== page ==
Stephen Baker (BusinessWeek writer, author of The Num3rati and @stevebaker on Twitter) issued an interesting challenge via Twitter this morning:
In less than 15 minutes list the 15 most memorable books you’ve ever read. (Baker’s list.)
It was pretty easy to come up with an off-the-cuff list of memorable books in the alloted time frame (see below). But Baker’s challenge (actually a Facebook meme that he moved into the blogosphere) got me thinking about what 15 memorable books I would list that pertain to marketing, public relations and communications. That is a blog post for another day. For now, here’s my contribution to the 15 memorable books meme.
- The Collected Works of Flannery O’Connor. A master storyteller whose characters and descriptions offer a glimpse behind the veil of the material world. (I also recommend her collection of essays and letters, Mystery and Manners, for those interested in the craft of writing fiction.)
- The Things They Carried, by Tim O’Brien. Brilliant, spare tales from Vietnam, from one who was there.
- What Makes Sammy Run? by Budd Schulberg. A great American novel about a great Americal obsession: blind ambition and the quest for fame.
- Psychotic Reactions and Carburetor Dung, by Lester Bangs. Bangs was the mad genius rock critic. His style was over the top and excessive, as was his lifestyle, but also insightful. This is a collection of his best writings, published and unpublished.
- Catch-22, by Joseph Heller. Greatest comic novel ever.
- Geronimo Rex, by Barry Hannah. An underrated coming-of-age story from one of the south’s great writers of fiction.
- The Brothers Karamazov, by Fyodor Dostoevsky. This novel taught me more about theology and the human condition than any other book.
- One Hundred Years of Solitude, by Gabriel Garcia Marquez. Not sure I have the fortitude to read this one again (read it twice) but its magical realism stuck with me.
- One Flew Over the Cuckoo’s Nest, by Ken Kesey. Randall Patrick McMurphy: Christ figure.
- A Confession, by Leo Tolstoy. The great author’s spiritual journey. Ecclesiastes has nothing on this.
- The Ragamuffin Gospel, by Brennan Manning. Here’s where I learned about the power of forgiveness — of self and others.
- A Confederacy of Dunces, by John Kennedy Toole. The second-greatest comic novel ever written.
- Invisible Man, by Ralph Ellison. Exposed me to my racist self.
- Hard Times, by Studs Terkel. This oral history of the Great Depression should be required reading in every business school.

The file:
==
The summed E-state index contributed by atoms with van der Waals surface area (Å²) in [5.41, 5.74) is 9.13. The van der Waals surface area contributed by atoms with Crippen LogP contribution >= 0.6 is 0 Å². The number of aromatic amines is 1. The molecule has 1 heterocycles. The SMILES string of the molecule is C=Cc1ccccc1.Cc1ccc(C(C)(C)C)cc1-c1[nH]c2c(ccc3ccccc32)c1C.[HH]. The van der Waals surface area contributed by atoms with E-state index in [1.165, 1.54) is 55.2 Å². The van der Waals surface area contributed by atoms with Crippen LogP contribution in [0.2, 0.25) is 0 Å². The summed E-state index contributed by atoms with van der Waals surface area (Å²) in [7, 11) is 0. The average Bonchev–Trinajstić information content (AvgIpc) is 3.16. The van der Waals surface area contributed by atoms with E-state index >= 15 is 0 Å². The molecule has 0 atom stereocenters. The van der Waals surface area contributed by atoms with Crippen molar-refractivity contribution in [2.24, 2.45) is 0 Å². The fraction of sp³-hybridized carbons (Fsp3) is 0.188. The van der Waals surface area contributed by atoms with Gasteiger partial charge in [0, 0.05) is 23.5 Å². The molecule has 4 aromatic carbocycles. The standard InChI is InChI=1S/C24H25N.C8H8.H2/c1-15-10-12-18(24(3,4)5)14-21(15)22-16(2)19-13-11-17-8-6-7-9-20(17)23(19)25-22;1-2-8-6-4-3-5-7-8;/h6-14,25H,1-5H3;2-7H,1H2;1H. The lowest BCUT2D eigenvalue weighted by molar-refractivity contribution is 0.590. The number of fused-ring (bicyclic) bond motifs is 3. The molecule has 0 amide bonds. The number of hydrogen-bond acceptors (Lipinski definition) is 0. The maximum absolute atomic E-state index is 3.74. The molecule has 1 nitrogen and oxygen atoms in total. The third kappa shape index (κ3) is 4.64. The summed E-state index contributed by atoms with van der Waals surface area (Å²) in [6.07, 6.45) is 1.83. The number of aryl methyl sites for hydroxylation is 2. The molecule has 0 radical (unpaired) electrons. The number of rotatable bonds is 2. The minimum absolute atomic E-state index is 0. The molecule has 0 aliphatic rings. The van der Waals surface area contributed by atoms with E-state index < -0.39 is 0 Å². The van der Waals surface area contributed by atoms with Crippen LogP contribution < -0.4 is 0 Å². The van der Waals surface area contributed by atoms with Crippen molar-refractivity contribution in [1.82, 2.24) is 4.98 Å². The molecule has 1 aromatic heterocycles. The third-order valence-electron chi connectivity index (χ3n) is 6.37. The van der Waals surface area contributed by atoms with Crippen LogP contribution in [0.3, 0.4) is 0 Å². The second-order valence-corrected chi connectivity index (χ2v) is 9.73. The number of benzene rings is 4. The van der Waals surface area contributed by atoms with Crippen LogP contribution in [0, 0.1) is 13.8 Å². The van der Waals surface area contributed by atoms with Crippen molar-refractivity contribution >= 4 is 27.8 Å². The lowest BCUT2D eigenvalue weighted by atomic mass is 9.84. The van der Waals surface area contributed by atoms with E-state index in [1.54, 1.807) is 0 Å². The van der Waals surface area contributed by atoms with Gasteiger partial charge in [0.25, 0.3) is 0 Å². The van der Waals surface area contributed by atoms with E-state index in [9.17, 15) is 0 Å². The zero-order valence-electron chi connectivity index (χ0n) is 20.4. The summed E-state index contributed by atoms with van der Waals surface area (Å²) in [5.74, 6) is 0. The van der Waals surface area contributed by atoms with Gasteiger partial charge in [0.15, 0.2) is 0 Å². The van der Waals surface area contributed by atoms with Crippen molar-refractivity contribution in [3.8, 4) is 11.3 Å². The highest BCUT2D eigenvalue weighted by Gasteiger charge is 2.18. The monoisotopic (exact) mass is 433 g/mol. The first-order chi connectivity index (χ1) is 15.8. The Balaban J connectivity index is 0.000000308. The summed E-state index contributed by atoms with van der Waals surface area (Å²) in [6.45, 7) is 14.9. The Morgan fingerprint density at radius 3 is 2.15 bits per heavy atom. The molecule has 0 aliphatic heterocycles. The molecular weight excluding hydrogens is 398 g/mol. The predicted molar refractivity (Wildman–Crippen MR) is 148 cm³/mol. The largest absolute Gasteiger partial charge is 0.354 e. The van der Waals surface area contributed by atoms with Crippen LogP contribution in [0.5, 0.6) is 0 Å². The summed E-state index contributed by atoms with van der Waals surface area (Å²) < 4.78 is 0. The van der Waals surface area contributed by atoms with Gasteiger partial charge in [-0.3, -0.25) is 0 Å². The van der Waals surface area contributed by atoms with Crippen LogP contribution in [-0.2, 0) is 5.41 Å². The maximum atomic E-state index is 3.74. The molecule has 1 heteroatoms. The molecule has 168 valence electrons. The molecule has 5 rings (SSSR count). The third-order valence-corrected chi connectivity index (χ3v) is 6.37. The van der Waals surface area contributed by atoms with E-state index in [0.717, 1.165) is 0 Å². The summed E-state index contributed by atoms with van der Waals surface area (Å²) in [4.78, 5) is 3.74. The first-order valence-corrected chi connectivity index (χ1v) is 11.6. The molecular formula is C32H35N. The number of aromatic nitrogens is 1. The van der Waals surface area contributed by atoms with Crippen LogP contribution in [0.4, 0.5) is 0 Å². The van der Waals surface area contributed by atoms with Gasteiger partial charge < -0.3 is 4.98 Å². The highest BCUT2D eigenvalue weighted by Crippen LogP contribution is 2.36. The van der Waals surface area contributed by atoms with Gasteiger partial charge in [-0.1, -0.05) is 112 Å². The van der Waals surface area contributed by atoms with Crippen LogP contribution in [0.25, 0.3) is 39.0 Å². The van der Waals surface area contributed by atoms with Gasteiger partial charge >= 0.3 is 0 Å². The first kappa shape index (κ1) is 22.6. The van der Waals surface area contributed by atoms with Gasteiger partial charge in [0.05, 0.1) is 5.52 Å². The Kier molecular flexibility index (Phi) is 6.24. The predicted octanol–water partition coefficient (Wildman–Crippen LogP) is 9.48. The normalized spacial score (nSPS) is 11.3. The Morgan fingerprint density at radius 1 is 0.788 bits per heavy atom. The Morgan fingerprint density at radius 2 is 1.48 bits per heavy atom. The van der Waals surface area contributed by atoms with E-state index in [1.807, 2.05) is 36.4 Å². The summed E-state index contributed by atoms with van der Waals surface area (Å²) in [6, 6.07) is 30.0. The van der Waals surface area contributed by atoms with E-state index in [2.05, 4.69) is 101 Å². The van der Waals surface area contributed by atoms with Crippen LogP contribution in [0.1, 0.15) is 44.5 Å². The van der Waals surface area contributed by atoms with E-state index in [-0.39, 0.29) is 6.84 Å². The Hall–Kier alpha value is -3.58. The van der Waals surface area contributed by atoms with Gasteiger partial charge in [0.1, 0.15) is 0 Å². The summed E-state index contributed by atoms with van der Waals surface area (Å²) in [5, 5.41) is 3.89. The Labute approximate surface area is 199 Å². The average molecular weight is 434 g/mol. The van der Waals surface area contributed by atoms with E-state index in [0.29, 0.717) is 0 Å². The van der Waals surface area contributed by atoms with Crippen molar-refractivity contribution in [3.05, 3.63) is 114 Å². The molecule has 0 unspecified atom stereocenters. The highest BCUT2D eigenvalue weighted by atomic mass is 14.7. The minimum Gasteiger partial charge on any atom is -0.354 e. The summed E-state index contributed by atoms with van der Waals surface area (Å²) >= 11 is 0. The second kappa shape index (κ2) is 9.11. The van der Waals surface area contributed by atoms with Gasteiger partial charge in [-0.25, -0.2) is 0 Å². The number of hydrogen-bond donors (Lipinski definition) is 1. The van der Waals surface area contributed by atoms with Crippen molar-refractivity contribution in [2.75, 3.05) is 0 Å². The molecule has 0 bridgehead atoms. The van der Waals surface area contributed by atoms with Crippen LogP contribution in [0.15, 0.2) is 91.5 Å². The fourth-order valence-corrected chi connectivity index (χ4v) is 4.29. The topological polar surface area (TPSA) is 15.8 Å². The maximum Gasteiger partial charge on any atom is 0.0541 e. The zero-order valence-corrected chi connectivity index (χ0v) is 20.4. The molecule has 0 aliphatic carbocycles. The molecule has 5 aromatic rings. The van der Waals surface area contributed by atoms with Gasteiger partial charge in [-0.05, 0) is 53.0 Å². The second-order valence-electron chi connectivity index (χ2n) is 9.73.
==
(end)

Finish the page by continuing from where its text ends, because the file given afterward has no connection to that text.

- Tales of Mystery and Imagination, by Edgar Allan Poe. The best writings from the master of suspense. Stephen King and Alfred Hitchcock owe a debt of gratitude to Poe.
Creating that list took all of 10 minutes. (The links and descriptions took longer.) I could probably list another 15 memorable in another 10 minutes.
How about you? What are the 15 most memorable books you’ve ever read? If you want to play along, post on your own blog (or in the comments below) and leave a comment with a link to your list.
7 thoughts on “Off-topic: 15 minutes, 15 memorable books”
Have read most of these. Makes me want to list my favorites but it’s too late and you’ve got me thinking of Marquez, Poe, Terkel and Toole.
What the hell, I’ll add Legends of the Fall by Jim Harrison, an epic in three novellas.
There’s more. There’s so much more. . . .
What are the relevant takeaways of Hard Times in your opinion?
Dennis – Would love to see your list. Do you plan to post it?
Dave – Key takeaways from “Hard Times”: I could list quite a few, I think, but for starters, let’s go with Terkel’s masterful interviewing skills. He is completely in the background; the story of the Great Depression is told through the voices of the young and old, rich (or once-rich) and poor, government bureaucrats and homeless, train-jumping hobos. The result is a great cross-section of the Great Depression and its impact on all demographic segments of our nation. It’s a wonderful oral history. (I love oral histories, especially two about the history of punk in the U.S. – “Please Kill Me,” by Legs McNeil [which I thought about listing here], about the New York scene in the late ’70s, and “We Got the Neutron Bomb,” about the later burgeoning LA scene. But I digress.)
Terkel’s “Hard Times” also should show us that despite our economic troubles today, they pale in comparison with the Great Depression. There was no safety net back then — no unemployment, no Social Security, etc.
I could go on, but those are a couple of the takeaways I get from Terkel’s book. I should re-read it.